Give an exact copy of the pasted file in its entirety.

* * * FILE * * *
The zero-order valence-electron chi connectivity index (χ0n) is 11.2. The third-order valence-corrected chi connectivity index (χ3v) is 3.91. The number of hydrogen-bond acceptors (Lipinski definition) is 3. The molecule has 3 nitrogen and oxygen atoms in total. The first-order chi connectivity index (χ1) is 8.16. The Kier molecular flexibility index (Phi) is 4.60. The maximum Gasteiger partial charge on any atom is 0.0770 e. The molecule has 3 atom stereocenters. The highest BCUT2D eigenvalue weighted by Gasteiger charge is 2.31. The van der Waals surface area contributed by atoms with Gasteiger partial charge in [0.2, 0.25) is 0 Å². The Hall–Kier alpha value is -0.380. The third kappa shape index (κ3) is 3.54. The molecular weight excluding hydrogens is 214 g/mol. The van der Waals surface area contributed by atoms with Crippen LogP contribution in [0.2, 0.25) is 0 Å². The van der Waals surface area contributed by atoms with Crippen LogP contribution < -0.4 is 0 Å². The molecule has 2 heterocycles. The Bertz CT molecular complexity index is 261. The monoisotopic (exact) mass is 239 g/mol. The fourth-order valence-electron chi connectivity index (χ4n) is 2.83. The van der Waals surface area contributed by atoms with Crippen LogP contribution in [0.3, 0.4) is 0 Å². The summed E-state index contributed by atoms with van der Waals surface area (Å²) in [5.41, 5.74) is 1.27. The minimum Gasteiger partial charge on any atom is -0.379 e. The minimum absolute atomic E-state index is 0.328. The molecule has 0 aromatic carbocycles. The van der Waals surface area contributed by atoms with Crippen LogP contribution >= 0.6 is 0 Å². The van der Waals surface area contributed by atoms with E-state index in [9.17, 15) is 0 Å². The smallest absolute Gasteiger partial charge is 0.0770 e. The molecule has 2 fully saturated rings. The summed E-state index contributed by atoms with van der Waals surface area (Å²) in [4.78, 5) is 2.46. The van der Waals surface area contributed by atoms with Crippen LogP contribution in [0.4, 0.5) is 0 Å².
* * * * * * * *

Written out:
The zero-order valence-electron chi connectivity index (χ0n) is 11.2. The third-order valence-corrected chi connectivity index (χ3v) is 3.91. The number of hydrogen-bond acceptors (Lipinski definition) is 3. The molecule has 3 nitrogen and oxygen atoms in total. The first-order chi connectivity index (χ1) is 8.16. The Kier molecular flexibility index (Phi) is 4.60. The maximum Gasteiger partial charge on any atom is 0.0770 e. The molecule has 3 atom stereocenters. The highest BCUT2D eigenvalue weighted by Gasteiger charge is 2.31. The van der Waals surface area contributed by atoms with Gasteiger partial charge in [0.2, 0.25) is 0 Å². The Hall–Kier alpha value is -0.380. The third kappa shape index (κ3) is 3.54. The molecular weight excluding hydrogens is 214 g/mol. The van der Waals surface area contributed by atoms with Crippen LogP contribution in [0.2, 0.25) is 0 Å². The van der Waals surface area contributed by atoms with Crippen LogP contribution < -0.4 is 0 Å². The molecule has 2 heterocycles. The Bertz CT molecular complexity index is 261. The monoisotopic (exact) mass is 239 g/mol. The fourth-order valence-electron chi connectivity index (χ4n) is 2.83. The van der Waals surface area contributed by atoms with Crippen LogP contribution in [0.3, 0.4) is 0 Å². The summed E-state index contributed by atoms with van der Waals surface area (Å²) in [5.41, 5.74) is 1.27. The minimum Gasteiger partial charge on any atom is -0.379 e. The minimum absolute atomic E-state index is 0.328. The molecule has 0 aromatic carbocycles. The van der Waals surface area contributed by atoms with Crippen LogP contribution >= 0.6 is 0 Å². The van der Waals surface area contributed by atoms with E-state index in [9.17, 15) is 0 Å². The smallest absolute Gasteiger partial charge is 0.0770 e. The molecule has 2 fully saturated rings. The summed E-state index contributed by atoms with van der Waals surface area (Å²) in [4.78, 5) is 2.46. The van der Waals surface area contributed by atoms with Crippen LogP contribution in [0.4, 0.5) is 0 Å².